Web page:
The Court of Appeal recently held that an overseas company, executing an English law governed document, would not be bound by that document if it had not been executed in accordance with the law of the overseas company’s constitution. The decision clarifies that the governing law of a contract (which in this case was English law) is not the applicable law when determining whether a document has been correctly executed by a foreign party.

In Integral Petroleum SA v Scu-Finanz AG (SCU) [2015] EWCA Civ 144 the Court of Appeal considered whether a document was binding on SCU, a Swiss company. SCU’s two officers were appointed joint “prokurists” on behalf of the company and both officers’ signatures were required to bind the company. The document had only been signed by one of the officers.

The court’s reasoning was based on characterising the issue to be whether a sole prokurist could bind SCU, not whether the document was “formally valid”. The court’s conclusion meant the matter fell outside the EU regulation on the law applicable to contractual obligations, known as Rome 1 (EU Regulation 593/2008). Rome 1 provides, amongst other things, that “A contract concluded between persons who, or whose agents, are in the same country at the time of its conclusion is formally valid if it satisfies the formal requirements of the law which governs it…or of the law of the country where it is concluded”

It also drew support for its conclusion from Article 1(2) of Rome 1 which excludes from the regulation’s scope questions governed by company law, including legal capacity and whether an agent is able to bind a principal. The court was not prepared to consider the lack of the second signature to be a question of “formal validity”. Instead it felt that the question was properly characterised as whether the sole prokurist’s act could be attributed to the company. It concluded it could not be attributed and therefore the document was not binding on the company.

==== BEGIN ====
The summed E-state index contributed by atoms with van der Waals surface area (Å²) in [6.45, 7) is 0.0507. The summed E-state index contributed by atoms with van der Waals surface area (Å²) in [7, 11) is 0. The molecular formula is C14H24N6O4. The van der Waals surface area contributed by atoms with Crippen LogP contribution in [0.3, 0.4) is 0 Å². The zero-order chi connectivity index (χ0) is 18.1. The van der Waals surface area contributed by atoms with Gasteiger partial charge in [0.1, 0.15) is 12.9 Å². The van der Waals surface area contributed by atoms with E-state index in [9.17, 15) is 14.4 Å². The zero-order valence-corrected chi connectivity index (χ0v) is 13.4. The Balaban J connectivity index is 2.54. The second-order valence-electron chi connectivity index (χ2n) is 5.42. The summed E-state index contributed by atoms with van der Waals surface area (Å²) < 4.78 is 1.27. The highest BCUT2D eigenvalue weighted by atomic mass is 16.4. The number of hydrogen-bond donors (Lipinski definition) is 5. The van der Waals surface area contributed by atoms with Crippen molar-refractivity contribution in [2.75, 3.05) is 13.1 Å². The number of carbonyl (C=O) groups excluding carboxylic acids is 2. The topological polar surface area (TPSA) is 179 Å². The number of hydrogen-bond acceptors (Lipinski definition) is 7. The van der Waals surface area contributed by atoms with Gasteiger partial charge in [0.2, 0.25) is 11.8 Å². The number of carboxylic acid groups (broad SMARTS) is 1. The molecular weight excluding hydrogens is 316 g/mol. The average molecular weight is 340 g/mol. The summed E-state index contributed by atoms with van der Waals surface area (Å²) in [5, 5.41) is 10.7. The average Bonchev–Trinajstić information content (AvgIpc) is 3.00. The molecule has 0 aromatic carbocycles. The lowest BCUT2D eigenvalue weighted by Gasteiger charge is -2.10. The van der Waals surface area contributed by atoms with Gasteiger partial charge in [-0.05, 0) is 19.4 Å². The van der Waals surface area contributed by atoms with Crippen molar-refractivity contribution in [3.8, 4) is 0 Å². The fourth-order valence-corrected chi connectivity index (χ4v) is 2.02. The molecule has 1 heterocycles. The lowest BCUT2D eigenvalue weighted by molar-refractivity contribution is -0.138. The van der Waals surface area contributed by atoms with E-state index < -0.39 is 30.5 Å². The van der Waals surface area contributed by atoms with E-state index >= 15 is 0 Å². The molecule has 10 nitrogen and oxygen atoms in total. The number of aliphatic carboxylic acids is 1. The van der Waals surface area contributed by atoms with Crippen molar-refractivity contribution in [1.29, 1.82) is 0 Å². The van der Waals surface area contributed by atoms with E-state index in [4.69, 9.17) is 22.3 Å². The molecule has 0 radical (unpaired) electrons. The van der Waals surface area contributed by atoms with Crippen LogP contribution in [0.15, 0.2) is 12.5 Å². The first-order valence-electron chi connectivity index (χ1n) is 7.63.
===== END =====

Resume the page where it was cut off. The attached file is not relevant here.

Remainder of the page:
The court also considered (obiter) the relevance of the UK’s Overseas Companies (Execution of Documents and Registration of Charges) Regulations 2009 (the 2009 Regulations). The court supported the view that the 2009 Regulations only relate to English law formalities for execution not the capacity or authority of the signatory. In this case the sole signatory did not have authority to bind the company

Impact – the Court of Appeal’s decision emphasises the importance of verifying not just whether a party to a contract has the capacity to contract but also whether the signatory has the party’s actual authority to sign on its behalf. As previously, comfort on this point and whether there are any additional applicable formalities, may be gained by, amongst other things, obtaining a legal opinion or letter of advice from a law firm in the relevant jurisdiction.

Background - Under Swiss law representatives of Swiss companies, known as “prokurists” are broadly deemed to be able to bind the company as regards third parties acting in good faith. An exception to this principle is where the company has prescribed that joint signature is required. An entry in the Swiss Register of Commerce to that effect is considered to be express notice to third parties